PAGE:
Glance at the graphics and this looks like a cutesy platformer game. However, Night In The Woods deals with big adult themes – loss, neglect, decline, friendship, mental health, disappointment etc. Like a fable, it’s dealing with big stuff through animals. Unlike a fable, it’s not on the nose with any particular moral or agenda. It’s more like a complex novel with side characters, and conversations and a plot that coalesces. It’s also like a novel in that you might not agree with some of the protagonist’s choices; their actions, you notice, wouldn’t be yours. And yet, unlike in a novel, you feel here as if you can help, as if your choices can make Mae a better person, can fix this fading town. And you start to wonder, can you?
The graphics are gorgeous throughout – chunky and colourful. There are these little touches that define certain characters (Greg’s arms thing), certain places (the bridge). And seasons shift, so the town looks different as you live there longer. And situations arise that feel unscripted and one-off, a bit like the first play of the three days in Majora’s Mask or in an Animal Crossing game. I found I developed a huge fondness for certain characters, even though they’re simply drawn (perhaps because of).
The game has a loop of sorts, especially in the first half. Once you’re done roaming and chatting in the town, you return to your home and go to bed. When you wake, a new day is set, and NPCs now have new things to say, and things have shifted. I’m not clear on what triggers the resets, which is a huge part of the charm. You don’t know that you have to speak with person X and then go to bed and then speak with person Y to progress. It’s all more subtle than that.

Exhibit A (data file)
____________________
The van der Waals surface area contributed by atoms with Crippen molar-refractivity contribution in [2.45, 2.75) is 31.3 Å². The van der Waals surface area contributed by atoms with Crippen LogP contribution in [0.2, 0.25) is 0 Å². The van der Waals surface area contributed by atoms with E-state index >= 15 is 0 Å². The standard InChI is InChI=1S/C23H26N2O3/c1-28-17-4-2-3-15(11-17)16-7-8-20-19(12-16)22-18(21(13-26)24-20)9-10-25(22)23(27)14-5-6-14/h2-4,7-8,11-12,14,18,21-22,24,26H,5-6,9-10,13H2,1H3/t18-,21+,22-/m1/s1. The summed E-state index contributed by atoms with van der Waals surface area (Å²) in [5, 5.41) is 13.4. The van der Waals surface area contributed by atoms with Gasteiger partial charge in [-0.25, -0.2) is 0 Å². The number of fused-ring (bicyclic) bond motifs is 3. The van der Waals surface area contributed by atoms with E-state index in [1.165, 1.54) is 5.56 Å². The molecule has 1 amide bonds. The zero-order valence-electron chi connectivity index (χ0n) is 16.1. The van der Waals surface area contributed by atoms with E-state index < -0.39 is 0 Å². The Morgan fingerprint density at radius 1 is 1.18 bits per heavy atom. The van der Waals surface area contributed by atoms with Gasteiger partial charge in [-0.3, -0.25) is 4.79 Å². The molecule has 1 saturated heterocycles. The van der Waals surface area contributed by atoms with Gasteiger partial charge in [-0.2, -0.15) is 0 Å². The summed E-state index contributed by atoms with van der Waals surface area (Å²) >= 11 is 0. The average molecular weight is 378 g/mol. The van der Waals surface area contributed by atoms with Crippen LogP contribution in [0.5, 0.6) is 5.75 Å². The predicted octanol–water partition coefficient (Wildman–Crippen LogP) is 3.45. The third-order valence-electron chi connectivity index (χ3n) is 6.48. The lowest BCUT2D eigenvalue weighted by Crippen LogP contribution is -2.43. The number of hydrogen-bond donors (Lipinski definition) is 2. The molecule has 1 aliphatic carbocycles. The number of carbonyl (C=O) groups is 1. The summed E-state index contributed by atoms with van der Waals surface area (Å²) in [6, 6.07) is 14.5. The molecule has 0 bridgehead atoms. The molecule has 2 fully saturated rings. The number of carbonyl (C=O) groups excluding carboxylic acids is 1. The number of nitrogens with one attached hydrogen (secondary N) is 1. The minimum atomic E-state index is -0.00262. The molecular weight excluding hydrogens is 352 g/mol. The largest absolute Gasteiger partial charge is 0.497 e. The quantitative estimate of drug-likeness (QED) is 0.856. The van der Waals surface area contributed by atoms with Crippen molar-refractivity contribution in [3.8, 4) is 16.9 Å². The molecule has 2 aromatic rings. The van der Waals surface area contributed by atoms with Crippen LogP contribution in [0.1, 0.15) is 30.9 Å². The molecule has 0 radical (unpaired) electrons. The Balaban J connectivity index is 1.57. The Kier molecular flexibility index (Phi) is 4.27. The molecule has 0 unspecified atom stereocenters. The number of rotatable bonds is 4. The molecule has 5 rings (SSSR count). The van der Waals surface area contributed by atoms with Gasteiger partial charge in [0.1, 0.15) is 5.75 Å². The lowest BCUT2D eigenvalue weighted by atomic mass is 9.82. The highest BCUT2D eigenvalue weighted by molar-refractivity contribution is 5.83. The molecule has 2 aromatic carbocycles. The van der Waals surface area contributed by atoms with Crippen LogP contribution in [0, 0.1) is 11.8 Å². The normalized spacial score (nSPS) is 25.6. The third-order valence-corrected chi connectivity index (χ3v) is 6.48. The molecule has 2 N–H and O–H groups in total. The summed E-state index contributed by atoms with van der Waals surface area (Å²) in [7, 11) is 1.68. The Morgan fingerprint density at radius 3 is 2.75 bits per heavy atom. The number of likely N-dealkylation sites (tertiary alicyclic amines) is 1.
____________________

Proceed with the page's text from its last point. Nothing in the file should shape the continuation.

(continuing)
Being able to move around a lot like a platformer helps as well. Mae even has a triple jump like Mario. It feels good, and not sluggish. Which helped in keeping me engaged. There are a few separate sequences that are more platform-y too, which I’m not 100% on; they feel slightly out of place. Also, I wasn’t a huge fan of the rhythm gameplay at Mae’s band’s practise sessions. But, tastes will vary for these sections.
If there are negatives, they are few. It’s sometimes frustrating to get back to a part of town you’d like to go to just to catch up with a character. It’s not a huge place, but there’s a loading screen between each section, so it all adds up. Some shortcuts wouldn’t have gone amiss. The only other minor weird annoyance is the game’s loading screen itself. You just get Mae’s face close-up, with no clue that the game is loading. It almost looks like a crash.
Night In The Woods took me around 8 hours to complete. I could’ve played it for 20. I think 5-10 hours will be about right for most play-throughs. And I’ll say it now because I have to. I love Mae and her friends and Possum Springs. In a real heartfelt way. That this game could do this to me was quite a surprise, and I won’t say I’ve completely shifted in my scepticism of video game stories, but it certainly has nudged me to keep an open mind. I just hope Mae’s OK.